In June 2006, our client Jennifer Hagel reached a proposed settlement with Royal Caribbean on behalf of her husband’s estate in the amount of $1,060,000 and an agreement by the cruise line to turn over its investigation materials to the Smith and Hagel families.  The Smith family objected to the settlement. 

In 2008, a Probate Court in Greenwich, Connecticut approved the settlement - finding that is was reasonable and in the best interests of all concerned.  The Smith family again objected to the Probate Court’s order and the Smith family and Ms. Hagel have been litigating in Superior Court in Connecticut for the past two years.

The civil and probate cases are now settled.  Royal Caribbean increased its settlement offer by $250,000.  The cruise line has also made its investigation materials available to the families as originally agreed to in June 2006.

Mr. Smith’s disappearance brought much needed attention to the issue of mysterious overboard passengers and shipboard crime.  These events set the stage for an unprecedented five Congressional hearings leading to President Obama’s signing of the Cruise Vessel Safety and Security Act.       

To date, the Federal Bureau of Investigation (FBI) has not concluded what happened in Mr. Smith’s cabin in the early morning hours of July 5, 2005.  One of the four men last seen with Mr. Smith on the morning of July 5th, Gregory Rozenberg, is serving time in prison for drug trafficking.   

The AP article indicates that the FBI investigation is officially "open and active."  

The Greenwich Time, which was one of the first newspapers to cover the story in July 2005, published an article today "Smith Family Hopes for Answers After Cruise Ship Case Settles."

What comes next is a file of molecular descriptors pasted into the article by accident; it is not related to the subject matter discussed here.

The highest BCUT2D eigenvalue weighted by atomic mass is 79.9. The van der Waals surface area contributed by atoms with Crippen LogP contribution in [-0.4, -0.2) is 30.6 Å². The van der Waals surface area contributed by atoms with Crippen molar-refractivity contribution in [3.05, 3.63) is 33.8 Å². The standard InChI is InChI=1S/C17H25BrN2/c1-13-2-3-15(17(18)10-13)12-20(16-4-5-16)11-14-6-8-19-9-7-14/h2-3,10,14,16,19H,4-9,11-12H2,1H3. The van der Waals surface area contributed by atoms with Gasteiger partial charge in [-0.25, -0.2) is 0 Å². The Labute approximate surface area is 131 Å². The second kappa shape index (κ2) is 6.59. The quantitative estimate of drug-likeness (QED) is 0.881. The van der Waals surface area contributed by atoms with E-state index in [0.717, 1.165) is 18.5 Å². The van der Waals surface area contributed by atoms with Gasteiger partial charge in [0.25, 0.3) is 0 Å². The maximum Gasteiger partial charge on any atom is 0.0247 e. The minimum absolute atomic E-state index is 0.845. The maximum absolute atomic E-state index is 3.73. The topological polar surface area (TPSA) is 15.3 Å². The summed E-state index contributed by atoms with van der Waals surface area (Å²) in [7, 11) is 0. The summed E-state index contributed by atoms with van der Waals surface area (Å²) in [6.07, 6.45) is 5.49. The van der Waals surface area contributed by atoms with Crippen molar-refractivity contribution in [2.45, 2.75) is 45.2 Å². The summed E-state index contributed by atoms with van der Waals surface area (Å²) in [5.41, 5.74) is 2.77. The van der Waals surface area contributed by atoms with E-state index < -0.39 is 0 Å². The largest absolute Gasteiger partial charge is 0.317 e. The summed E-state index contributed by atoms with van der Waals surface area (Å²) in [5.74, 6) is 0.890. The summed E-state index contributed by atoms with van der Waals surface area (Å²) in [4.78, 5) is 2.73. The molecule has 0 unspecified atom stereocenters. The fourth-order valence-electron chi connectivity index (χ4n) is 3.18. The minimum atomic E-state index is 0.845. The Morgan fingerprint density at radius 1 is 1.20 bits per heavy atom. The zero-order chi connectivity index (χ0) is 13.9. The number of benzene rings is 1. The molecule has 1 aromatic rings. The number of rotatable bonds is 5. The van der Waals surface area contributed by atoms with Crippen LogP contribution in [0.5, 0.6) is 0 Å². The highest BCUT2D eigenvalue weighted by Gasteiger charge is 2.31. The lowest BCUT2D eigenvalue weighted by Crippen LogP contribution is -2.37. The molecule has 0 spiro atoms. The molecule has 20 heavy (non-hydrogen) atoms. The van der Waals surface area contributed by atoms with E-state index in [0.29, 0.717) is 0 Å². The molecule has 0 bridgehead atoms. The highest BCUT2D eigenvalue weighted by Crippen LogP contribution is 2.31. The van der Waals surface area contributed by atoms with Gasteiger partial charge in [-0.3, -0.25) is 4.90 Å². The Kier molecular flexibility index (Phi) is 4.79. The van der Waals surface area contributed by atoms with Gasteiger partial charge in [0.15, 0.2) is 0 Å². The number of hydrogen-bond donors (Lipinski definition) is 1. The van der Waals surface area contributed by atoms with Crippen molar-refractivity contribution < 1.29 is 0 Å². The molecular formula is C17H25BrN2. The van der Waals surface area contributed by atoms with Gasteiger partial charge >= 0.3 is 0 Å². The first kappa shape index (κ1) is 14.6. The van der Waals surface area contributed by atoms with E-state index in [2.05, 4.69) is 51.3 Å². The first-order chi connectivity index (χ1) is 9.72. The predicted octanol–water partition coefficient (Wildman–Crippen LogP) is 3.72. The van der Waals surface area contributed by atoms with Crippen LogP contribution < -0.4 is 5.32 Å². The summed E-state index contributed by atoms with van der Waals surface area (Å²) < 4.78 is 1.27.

Tags: Disappearances, cruise, george allen smith, george smith, george smith IV, jennifer hagel, jennifer hagel smith, missing honeymooner, settlement, update

Royal Caribbean – Rolls Royce Settlement – For $65 Million I’ll Say I Love You

Posted on January 11, 2010 by Jim Walker Today the Internet is a buzz regarding Royal Caribbean’s much touted $65 million dollar settlement with Rolls Royce – the manufacturer of the "Mermaid pod-propulsion system" on Celebrity Cruises’ Millennium-class ships.  The pods were installed on four Celebrity ships – Millennium, Summit, Infinity and Constellation.

Royal Caribbean sent out a new release today on PR NewsWire regarding the settlement on the eve of a trial scheduled in Miami. 

Royal Caribbean’s lawsuit against Rolls Royce started in 2003. 

The allegations were ugly.

Royal Caribbean asserted that Rolls Royce engaged in fraud, misrepresentations, negligence, and unfair trade practices. Royal Caribbean’s lawsuit sought $300 million, but then inflated the damages to beyond $700 million.

Then Carnival got into the fun.  In 2008, it filed a 45-page lawsuit against Rolls-Royce and other defendants, leveling 11 charges including fraudulent misrepresentation, deceptive and unfair trade practices, breach of warranty, false advertising and negligence.

Rolls Royce counterclaimed, alleging that there was a conspiracy to interfere with its business.  

But today, Royal Caribbean announced a "suitable and amicable resolution." 

Celebrity Cruises’ CEO Daniel Hanrahan says: "we look forward to continuing our alliance with Rolls-Royce for many years to come . . . Rolls-Royce has one of the best reputations for reliability, and guests and travel agents should feel confident in Rolls-Royce’s assurances of the reliability of the Mermaid pods."

Rolls-Royce’s President of Marine Business John Paterson says: "we are not only satisfied to have reached a solution with Celebrity Cruises, but that we have been able to improve and enhance the Mermaid pod’s reliability  . . .  we look forward to the opportunity to continue contributing to Celebrity’s high operating standards now, and in the future."

A love fest.

Its amazing what $65 million can buy . . .



Pod propulsion diagram                Rolls Royce

Cruise Inc.                                         CNBC

Tags: Worst Cruise Line in the World, pod propulsion, rolls royce, royal caribbean, settlement